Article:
There’s this myth in the brick and mortar schools that somehow the onset of online K-12 learning will be the death of face-to-face … interaction. However this isn’t so — or at least in the interest of the future of rigor in education, it shouldn’t be. In fact, without a heaping dose of F2F time plus real-time communication, online learning would become a desolate road for the educational system to travel.

The fact is that there is a purpose in protecting a level of F2F and real-time interaction even in an online program…. The power is in a Blended Learning equation:

Face-to-Face + Synchronous Conversations + Asynchronous Interactions = Strong Online Learning Environment

Then there are those who embrace brain research with lusty (and uncritical) abandon.

Students’ digitally conditioned brains are 21st century brains, and teachers must encourage these brains to operate fully in our classrooms…. If we can help students balance the gifts technology brings with these human gifts, they will have everything they need.

So where are we? In an earlier post (February 24, 2011) I quoted  cognitive psychologist Daniel Willingham, a frequent blogger and associate editor of the journal Mind, Brain, and Education. He offered three bullet-point facts for those educators caught up in brain-based research:

#The brain is always changing

#The connection between the brain and behavior is not obvious.

#Deriving useful information for teachers from neuroscience is slow, painstaking work.

Willingham ended his post by asking a key question:

“How can you tell the difference between bonafide research and schlock? That’s an ongoing problem and for the moment, the best advice may be that suggested by David Daniel, a researcher at James Madison University: ‘If you see the words ‘brain-based,’ run.’ “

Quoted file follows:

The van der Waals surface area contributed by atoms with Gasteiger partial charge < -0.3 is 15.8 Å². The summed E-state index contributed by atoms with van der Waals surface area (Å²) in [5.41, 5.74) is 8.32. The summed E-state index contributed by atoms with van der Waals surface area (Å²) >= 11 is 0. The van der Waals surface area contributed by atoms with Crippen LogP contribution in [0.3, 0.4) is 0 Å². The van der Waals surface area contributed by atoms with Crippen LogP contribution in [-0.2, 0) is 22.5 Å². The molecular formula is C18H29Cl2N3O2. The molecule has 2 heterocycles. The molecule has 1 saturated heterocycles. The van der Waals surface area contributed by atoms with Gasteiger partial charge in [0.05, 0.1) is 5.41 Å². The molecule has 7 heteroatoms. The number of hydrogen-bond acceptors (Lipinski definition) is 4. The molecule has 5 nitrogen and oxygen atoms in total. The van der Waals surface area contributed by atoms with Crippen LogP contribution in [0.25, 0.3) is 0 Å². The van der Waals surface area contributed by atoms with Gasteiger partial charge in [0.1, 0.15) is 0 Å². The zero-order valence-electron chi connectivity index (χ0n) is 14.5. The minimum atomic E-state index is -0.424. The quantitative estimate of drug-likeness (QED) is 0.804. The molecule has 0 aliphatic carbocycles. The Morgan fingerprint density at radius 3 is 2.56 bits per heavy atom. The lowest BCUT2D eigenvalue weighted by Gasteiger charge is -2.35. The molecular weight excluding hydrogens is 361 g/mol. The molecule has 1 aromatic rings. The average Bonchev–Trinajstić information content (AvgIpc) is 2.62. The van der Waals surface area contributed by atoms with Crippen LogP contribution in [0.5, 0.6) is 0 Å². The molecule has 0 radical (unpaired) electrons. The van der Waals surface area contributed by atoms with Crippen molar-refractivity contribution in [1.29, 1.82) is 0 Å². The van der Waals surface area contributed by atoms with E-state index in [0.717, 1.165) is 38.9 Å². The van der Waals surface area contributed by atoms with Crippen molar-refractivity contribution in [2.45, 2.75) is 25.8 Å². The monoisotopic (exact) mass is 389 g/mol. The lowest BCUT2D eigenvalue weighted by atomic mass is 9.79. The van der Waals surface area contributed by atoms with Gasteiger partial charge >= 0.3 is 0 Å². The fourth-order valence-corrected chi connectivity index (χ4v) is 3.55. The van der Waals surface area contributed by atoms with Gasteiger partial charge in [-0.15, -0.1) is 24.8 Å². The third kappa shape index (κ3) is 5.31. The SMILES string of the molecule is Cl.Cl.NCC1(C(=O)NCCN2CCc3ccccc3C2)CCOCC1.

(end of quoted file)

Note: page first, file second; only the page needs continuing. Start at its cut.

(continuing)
3 Comments

Filed under how teachers teach, Reforming schools, technology use

3 responses to “Checking Email Every Minute, The Plastic Brain, and Schooling

  1. One of my favourite targets in this debate is the entire multi-tasking myth made much of by research like the Kaiser Family Foundation’s “Generation M2. Media in the Lives of 
8 to 18 Year-Olds.” Here’s what neuroscientist Martin Westwell (who won the Times newspaper’s Scientist of the New Century prize in 1999) has to say about it after carrying out his own research. This is from direct email communication with me and is something I use in my own presentations on the whole 21st century education nonsense.

    “multitasking actually requires the switching of attention from one thing to another (and back again) repeatedly . That is, we don’t parallel process…the ability to effectively switch attention is not fully developed in teens and in fact doesn’t finish developing until early 20’s…teens cannot multitask as effectively as adults”

    So the children the Kaiser Foundation and others report so excitedly multi-tasking, are in fact simply switching their limited attention repeatedly from one task to another, what a professional educator might describe as being distracted or failing to concentrate.

  2. M Snow

    What happened to self control? Many things give us pleasure, it doesn’t mean we overindulge. Part of growing up used to be learning self control from adults like parents and teachers. I’ve been doing email since it was invented back in the 1970’s. Sometimes it’s painful, sometimes pleasurable, but it’s always controllable, and the benefits out weigh costs. The same is true for other social media tools.

  3. Pingback: Checking Email Every Minute, The Plastic Brain, and Schooling | For Parents: On Learning and Education | Scoop.it